When Star Wars technology managed to predict our time

When Star Wars technology managed to predict our time
© Provided by Ratpack

Star Wars was definitely ahead of its time and that had nothing to do with their subject matter alone. At a time —when space exploration was the hot topic of the day— George Lucas saw the vehicle through which all the concerns that troubled humanity at that time could be expressed.

The galaxy far away from ours was the tree, but the political, cultural and technological content of “Star Wars” was the forest, showing us clues to the future to come. The human species did not have to travel in space to use some of the technology in Luke Skywalker’s hands.

Battle Droids

Robots are at the core of science fiction from the first writing samples of the kind. The word itself comes from such a story and these metal constructions —which existed only in the realm of the imaginary— exist today and do not only look like “R2-D2”.

The era of replacing people on the battlefield is very close. Drones are already gaining a respectable edge in airspace surveillance, even with the use of fire. However, there are similar developments on land: The need to defuse explosive devices has led to the evacuation of people from the danger zone and the assistance of robots undertaking to cut the right cable. At the same time, the US military has begun using robotic dogs to guard camps that look like they came from an episode of “Black Mirror”.

Magnetic hovering

When the Empire used a hovering train, magnetic hovering was not exactly science fiction. The idea of ​​a train that manages not to touch the rails and, at the same time, to move on them —using superconductors and electric/magnetic field— is even older than the first “Star Wars”. However, the use of magnetic hovering until then, on such a large scale, was mainly experimental and involved low speeds.

Today the “Transrapid” system is a reality in Shanghai and other cities. It is not only a hovering train, but —with a speed of 431 km/h— it is the fastest train at the moment. In a few years, the rails and wheels will give way to magnetic hovering constructions making the fixed track means even faster and more comfortable.

Holograms

In 1977 the most technologically advanced way to send a message was by fax, but Princess Leia chose to send her hologram to Obi-Wan Kenobi. The problems in the reproduction of the message by “R2-D2” and the low resolution of the hologram did not make the script idea any less impressive.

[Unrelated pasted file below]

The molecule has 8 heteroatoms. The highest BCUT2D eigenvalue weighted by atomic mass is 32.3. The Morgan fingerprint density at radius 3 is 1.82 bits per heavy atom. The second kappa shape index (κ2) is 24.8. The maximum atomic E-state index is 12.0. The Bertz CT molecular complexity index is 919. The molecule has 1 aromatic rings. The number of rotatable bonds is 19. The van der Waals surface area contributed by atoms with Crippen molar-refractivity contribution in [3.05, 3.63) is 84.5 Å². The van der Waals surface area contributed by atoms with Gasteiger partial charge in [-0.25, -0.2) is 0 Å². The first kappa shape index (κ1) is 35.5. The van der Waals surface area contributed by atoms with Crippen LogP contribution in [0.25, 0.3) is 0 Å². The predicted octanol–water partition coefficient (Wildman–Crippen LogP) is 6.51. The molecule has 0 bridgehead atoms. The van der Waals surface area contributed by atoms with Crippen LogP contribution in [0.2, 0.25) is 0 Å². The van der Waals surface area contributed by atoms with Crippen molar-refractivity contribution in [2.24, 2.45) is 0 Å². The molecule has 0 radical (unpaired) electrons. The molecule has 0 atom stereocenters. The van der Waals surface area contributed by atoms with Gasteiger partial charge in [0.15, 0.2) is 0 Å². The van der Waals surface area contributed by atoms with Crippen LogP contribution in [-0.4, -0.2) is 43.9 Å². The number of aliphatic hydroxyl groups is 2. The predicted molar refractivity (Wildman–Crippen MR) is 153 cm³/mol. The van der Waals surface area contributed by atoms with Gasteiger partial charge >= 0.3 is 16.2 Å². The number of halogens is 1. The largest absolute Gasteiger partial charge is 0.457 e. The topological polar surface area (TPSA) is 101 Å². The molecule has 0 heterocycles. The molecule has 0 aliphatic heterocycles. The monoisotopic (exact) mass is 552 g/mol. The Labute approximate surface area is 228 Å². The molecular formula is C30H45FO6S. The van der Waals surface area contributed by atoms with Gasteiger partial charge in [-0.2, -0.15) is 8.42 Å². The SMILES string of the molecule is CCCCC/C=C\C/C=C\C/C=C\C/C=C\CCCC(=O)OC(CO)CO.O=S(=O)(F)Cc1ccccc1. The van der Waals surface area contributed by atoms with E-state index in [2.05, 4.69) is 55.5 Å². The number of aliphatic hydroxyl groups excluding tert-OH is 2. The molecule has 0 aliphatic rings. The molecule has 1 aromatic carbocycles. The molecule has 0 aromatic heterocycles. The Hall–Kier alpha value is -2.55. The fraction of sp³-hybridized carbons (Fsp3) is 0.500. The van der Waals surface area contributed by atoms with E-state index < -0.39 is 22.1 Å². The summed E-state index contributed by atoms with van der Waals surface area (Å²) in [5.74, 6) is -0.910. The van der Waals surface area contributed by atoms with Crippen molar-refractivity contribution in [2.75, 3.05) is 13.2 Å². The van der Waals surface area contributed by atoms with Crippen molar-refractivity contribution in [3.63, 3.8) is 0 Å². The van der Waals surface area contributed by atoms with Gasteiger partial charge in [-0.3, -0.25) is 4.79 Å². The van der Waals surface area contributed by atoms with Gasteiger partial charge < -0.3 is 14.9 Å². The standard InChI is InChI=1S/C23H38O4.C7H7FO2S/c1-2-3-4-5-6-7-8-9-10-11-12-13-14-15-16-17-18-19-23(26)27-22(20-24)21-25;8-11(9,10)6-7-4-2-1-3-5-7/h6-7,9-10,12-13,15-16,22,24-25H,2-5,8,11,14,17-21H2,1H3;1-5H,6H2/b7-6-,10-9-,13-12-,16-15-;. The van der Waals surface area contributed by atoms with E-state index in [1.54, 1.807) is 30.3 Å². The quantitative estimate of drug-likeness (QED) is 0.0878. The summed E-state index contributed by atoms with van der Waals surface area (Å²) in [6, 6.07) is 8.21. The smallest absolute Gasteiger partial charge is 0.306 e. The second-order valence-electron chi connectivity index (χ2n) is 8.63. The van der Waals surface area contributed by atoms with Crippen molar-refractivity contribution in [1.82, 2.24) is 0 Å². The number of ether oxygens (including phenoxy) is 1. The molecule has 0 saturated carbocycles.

Holograms today may not be very common, but they do exist with the use of multiple cameras and digital imaging. Real-time video calling is a common place for everyone and somehow we live in an age that is more technologically advanced than a science fiction script.

Augmented reality games

In one scene, Chewbacca is playing chess with the “C-3PO” with the pieces looking like three-dimensional holograms in space. For a few years now anyone with a simple smartphone can chase “Pokémon” holograms.

This is just a small sample of the possibilities that the marriage of virtual reality with reality opens. In a very short time, “Metaverse” together with the use of “VR” glasses will make the boundaries between fantasy and reality even more blurred.

Bionic members

In an earlier version, Luke Skywalker loses his hand to Darth Vader’s lightsaber. Then a robot doctor offers him his perfection again by making a robot-human hybrid. First of all, it is worth mentioning that robotic surgery is a reality and in the near future many surgeries can be performed remotely, with doctors operating directing robotic surgeries.

But bionic limbs have escaped the experimental stage and have managed to give people the ability to walk and hold things again. Through electrical pulses transmitted from the existing part of the hand to the artificial one, the nerves have been replaced with wires that convert the stimuli into motion. Even more impressive is that the fingers of these bionic hands can be equipped with microsensors that can even transmit the sense of touch and temperature of objects they touch.

Head-Up Display

Luke Skywalker’s “X-Wing” fighter was equipped with a “HUD” system, the help of which he did not want in the final battle of “Episode VI”. The idea of ​​a system that will display all the necessary navigation information in a way that does not require distraction from the field view of the course, predates “Star Wars”, but —as in the case of Luke Skywalker— it took years for it to be widely used.

Today, “Head-Up Display” is the norm in all fighter jets, in many civilian aircrafts, and now even in cars. Initially in luxury and sports cars, but now it is also available in simpler mass-produced cars.

Source:

Ratpack

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